Business, Economics and Jobs

Are hoarders' brains different?


A new study shows that a diabetes drug helps to regrow brain cells in humans.


Matt Cardy

You've seen them on TV, and you might even know somebody who obsessively hangs onto everything they've ever owned, even if it means they must reside in cluttered, un-navigable houses. 

But new research indicates that the brains of hoarders may actually differ from the brains of those without the disorder, casting new light on a poorly understood and often devastating mental illness. 

The new study, titled "Neural Mechanisms of Decision Making in Hoarding Disorder," was published online in the Archives of General Psychiatry, and focused on the brain activity of subjects forced to make decisions about objects that did - and did not - belong to them.

The subjects included 43 diagnosed hoarders, 31 people with obsessive-compulsive disorder, and 33 regular "controls," reports Scientific American. 

The study, led by David Tolin of the Yale University School of Medicine, found that hoarders found it difficult to discard items that belonged to them - and felt more "anxiety, indecisiveness and sadness" when forced to make these decisions than either subjects with OCD, or "normal" subjects, reported Scientific American.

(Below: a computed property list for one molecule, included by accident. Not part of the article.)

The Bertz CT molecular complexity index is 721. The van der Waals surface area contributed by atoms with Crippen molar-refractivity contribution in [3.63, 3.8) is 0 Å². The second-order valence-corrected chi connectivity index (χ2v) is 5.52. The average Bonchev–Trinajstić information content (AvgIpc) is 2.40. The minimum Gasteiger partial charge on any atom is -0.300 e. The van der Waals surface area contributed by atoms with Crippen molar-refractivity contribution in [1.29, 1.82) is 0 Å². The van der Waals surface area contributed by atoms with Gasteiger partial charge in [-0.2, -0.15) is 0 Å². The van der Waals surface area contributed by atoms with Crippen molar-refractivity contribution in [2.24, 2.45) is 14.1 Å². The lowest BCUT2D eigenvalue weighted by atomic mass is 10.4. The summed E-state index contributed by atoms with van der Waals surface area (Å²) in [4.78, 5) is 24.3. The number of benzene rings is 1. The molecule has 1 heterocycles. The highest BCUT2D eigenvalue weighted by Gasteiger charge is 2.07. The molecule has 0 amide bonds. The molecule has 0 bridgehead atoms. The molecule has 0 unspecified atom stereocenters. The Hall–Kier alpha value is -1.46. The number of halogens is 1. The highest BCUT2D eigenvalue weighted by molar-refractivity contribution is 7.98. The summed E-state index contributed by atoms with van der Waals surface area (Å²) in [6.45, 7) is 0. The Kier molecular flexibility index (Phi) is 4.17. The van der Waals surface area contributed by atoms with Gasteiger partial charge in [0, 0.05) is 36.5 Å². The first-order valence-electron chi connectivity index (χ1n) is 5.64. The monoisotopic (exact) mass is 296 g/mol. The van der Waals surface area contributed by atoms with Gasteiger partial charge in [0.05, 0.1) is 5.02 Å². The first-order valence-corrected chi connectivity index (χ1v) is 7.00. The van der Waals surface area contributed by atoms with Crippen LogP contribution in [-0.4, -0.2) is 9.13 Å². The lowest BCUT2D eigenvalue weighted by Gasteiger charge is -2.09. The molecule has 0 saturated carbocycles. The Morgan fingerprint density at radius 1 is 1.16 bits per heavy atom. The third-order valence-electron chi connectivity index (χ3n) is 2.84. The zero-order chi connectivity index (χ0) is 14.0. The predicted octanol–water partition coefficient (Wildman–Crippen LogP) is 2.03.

According to Scientific American, hoarders brains, when examined using an fMRI brain scan, indicated differences in the anterior cingulate cortex - "associated with detecting mistakes during uncertain conditions."

Their brains also differed from the norm when it came to activity in the the mid- to anterior insula, which is "linked to risk assessment, importance of stimuli and emotional decisions."

Interestingly, the study found that hoarding behavior may result because sufferers are deathly afraid of making decisions about possessions - and may stem less from a desire to hold onto everything the hoarder has ever owned, reported Scientific American. 

Currently, hoarding is defined as an off-shoot of obsessive-compulsive disorder - but some in the psychiatric community feel that the syndrome deserves its own class in the authoritative Diagnostic and Statistical Manual of Mental Disorders (DSM-5), reports Scientific American. 

These new brain findings may help achieve that goal.